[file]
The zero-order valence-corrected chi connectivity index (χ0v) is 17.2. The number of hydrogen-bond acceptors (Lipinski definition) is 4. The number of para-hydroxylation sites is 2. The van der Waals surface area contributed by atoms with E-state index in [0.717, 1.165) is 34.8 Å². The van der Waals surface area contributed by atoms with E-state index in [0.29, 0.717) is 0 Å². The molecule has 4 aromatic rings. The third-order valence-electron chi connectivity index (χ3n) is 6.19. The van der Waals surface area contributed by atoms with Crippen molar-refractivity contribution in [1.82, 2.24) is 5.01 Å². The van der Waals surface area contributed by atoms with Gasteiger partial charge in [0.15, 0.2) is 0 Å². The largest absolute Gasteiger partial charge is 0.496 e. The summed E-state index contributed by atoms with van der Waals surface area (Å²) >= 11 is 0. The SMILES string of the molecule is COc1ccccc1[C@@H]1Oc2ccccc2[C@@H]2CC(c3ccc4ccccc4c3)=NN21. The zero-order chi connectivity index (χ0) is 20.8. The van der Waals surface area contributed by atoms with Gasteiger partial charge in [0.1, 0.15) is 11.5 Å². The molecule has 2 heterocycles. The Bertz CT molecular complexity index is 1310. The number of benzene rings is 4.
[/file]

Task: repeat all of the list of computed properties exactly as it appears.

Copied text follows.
The zero-order valence-corrected chi connectivity index (χ0v) is 17.2. The number of hydrogen-bond acceptors (Lipinski definition) is 4. The number of para-hydroxylation sites is 2. The van der Waals surface area contributed by atoms with E-state index in [0.717, 1.165) is 34.8 Å². The van der Waals surface area contributed by atoms with E-state index in [0.29, 0.717) is 0 Å². The molecule has 4 aromatic rings. The third-order valence-electron chi connectivity index (χ3n) is 6.19. The van der Waals surface area contributed by atoms with Crippen molar-refractivity contribution in [1.82, 2.24) is 5.01 Å². The van der Waals surface area contributed by atoms with Gasteiger partial charge in [0.15, 0.2) is 0 Å². The largest absolute Gasteiger partial charge is 0.496 e. The summed E-state index contributed by atoms with van der Waals surface area (Å²) >= 11 is 0. The SMILES string of the molecule is COc1ccccc1[C@@H]1Oc2ccccc2[C@@H]2CC(c3ccc4ccccc4c3)=NN21. The zero-order chi connectivity index (χ0) is 20.8. The van der Waals surface area contributed by atoms with Gasteiger partial charge in [0.1, 0.15) is 11.5 Å². The molecule has 2 heterocycles. The Bertz CT molecular complexity index is 1310. The number of benzene rings is 4.